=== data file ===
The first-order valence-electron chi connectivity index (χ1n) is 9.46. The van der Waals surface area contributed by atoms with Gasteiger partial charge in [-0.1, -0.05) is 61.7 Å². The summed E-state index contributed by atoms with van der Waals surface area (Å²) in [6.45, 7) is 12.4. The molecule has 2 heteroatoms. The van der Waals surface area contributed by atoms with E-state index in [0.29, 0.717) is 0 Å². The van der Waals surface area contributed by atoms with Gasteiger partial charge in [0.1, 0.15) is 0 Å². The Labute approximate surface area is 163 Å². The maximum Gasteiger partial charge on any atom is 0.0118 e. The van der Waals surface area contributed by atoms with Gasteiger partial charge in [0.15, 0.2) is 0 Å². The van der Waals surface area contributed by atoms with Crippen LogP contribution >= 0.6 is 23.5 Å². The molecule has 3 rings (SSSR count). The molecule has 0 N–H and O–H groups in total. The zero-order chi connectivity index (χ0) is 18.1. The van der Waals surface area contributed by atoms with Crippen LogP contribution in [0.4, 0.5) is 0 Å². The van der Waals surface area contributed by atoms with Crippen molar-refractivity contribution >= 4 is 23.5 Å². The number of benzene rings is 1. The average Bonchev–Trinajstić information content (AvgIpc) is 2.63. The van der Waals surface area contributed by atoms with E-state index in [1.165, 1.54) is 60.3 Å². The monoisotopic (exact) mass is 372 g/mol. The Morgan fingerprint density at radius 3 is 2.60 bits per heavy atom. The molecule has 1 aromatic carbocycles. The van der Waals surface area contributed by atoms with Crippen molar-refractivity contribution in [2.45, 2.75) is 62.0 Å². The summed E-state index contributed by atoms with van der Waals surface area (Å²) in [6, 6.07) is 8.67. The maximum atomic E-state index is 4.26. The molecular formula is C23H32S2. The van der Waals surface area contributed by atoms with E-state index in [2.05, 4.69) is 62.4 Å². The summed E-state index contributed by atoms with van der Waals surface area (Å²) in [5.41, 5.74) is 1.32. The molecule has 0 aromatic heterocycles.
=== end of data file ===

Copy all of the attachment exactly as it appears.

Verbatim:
The first-order valence-electron chi connectivity index (χ1n) is 9.46. The van der Waals surface area contributed by atoms with Gasteiger partial charge in [-0.1, -0.05) is 61.7 Å². The summed E-state index contributed by atoms with van der Waals surface area (Å²) in [6.45, 7) is 12.4. The molecule has 2 heteroatoms. The van der Waals surface area contributed by atoms with E-state index in [0.29, 0.717) is 0 Å². The van der Waals surface area contributed by atoms with Gasteiger partial charge in [0.1, 0.15) is 0 Å². The Labute approximate surface area is 163 Å². The maximum Gasteiger partial charge on any atom is 0.0118 e. The van der Waals surface area contributed by atoms with Gasteiger partial charge in [0.15, 0.2) is 0 Å². The van der Waals surface area contributed by atoms with Crippen LogP contribution >= 0.6 is 23.5 Å². The molecule has 3 rings (SSSR count). The molecule has 0 N–H and O–H groups in total. The zero-order chi connectivity index (χ0) is 18.1. The van der Waals surface area contributed by atoms with Crippen LogP contribution in [0.4, 0.5) is 0 Å². The van der Waals surface area contributed by atoms with Crippen molar-refractivity contribution >= 4 is 23.5 Å². The number of benzene rings is 1. The average Bonchev–Trinajstić information content (AvgIpc) is 2.63. The van der Waals surface area contributed by atoms with E-state index in [1.165, 1.54) is 60.3 Å². The monoisotopic (exact) mass is 372 g/mol. The Morgan fingerprint density at radius 3 is 2.60 bits per heavy atom. The molecule has 1 aromatic carbocycles. The van der Waals surface area contributed by atoms with Crippen molar-refractivity contribution in [2.45, 2.75) is 62.0 Å². The summed E-state index contributed by atoms with van der Waals surface area (Å²) in [6, 6.07) is 8.67. The maximum atomic E-state index is 4.26. The molecular formula is C23H32S2. The van der Waals surface area contributed by atoms with E-state index in [2.05, 4.69) is 62.4 Å². The summed E-state index contributed by atoms with van der Waals surface area (Å²) in [5.41, 5.74) is 1.32. The molecule has 0 aromatic heterocycles.